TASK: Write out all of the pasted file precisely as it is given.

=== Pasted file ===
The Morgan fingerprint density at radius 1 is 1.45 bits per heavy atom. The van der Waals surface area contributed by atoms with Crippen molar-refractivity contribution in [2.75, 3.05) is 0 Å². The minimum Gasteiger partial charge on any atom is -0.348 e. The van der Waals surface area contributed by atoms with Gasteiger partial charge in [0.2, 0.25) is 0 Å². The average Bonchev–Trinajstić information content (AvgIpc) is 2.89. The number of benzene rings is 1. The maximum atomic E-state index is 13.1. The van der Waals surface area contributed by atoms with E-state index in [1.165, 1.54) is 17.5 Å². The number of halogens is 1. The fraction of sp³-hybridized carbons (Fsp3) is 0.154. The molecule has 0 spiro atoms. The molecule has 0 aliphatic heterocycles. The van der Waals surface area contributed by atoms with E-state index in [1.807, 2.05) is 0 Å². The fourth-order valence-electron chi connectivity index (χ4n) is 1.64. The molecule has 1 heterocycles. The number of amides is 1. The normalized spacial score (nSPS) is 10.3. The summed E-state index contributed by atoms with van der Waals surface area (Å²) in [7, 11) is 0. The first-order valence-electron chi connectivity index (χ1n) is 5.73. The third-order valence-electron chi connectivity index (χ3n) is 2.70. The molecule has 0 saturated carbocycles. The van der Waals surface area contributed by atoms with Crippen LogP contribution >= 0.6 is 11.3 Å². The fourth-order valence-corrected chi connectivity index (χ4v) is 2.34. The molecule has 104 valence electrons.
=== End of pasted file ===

The Morgan fingerprint density at radius 1 is 1.45 bits per heavy atom. The van der Waals surface area contributed by atoms with Crippen molar-refractivity contribution in [2.75, 3.05) is 0 Å². The minimum Gasteiger partial charge on any atom is -0.348 e. The van der Waals surface area contributed by atoms with Gasteiger partial charge in [0.2, 0.25) is 0 Å². The average Bonchev–Trinajstić information content (AvgIpc) is 2.89. The number of benzene rings is 1. The maximum atomic E-state index is 13.1. The van der Waals surface area contributed by atoms with E-state index in [1.165, 1.54) is 17.5 Å². The number of halogens is 1. The fraction of sp³-hybridized carbons (Fsp3) is 0.154. The molecule has 0 spiro atoms. The molecule has 0 aliphatic heterocycles. The van der Waals surface area contributed by atoms with E-state index in [1.807, 2.05) is 0 Å². The fourth-order valence-electron chi connectivity index (χ4n) is 1.64. The molecule has 1 heterocycles. The number of amides is 1. The normalized spacial score (nSPS) is 10.3. The summed E-state index contributed by atoms with van der Waals surface area (Å²) in [7, 11) is 0. The first-order valence-electron chi connectivity index (χ1n) is 5.73. The third-order valence-electron chi connectivity index (χ3n) is 2.70. The molecule has 0 saturated carbocycles. The van der Waals surface area contributed by atoms with Crippen LogP contribution >= 0.6 is 11.3 Å². The fourth-order valence-corrected chi connectivity index (χ4v) is 2.34. The molecule has 104 valence electrons.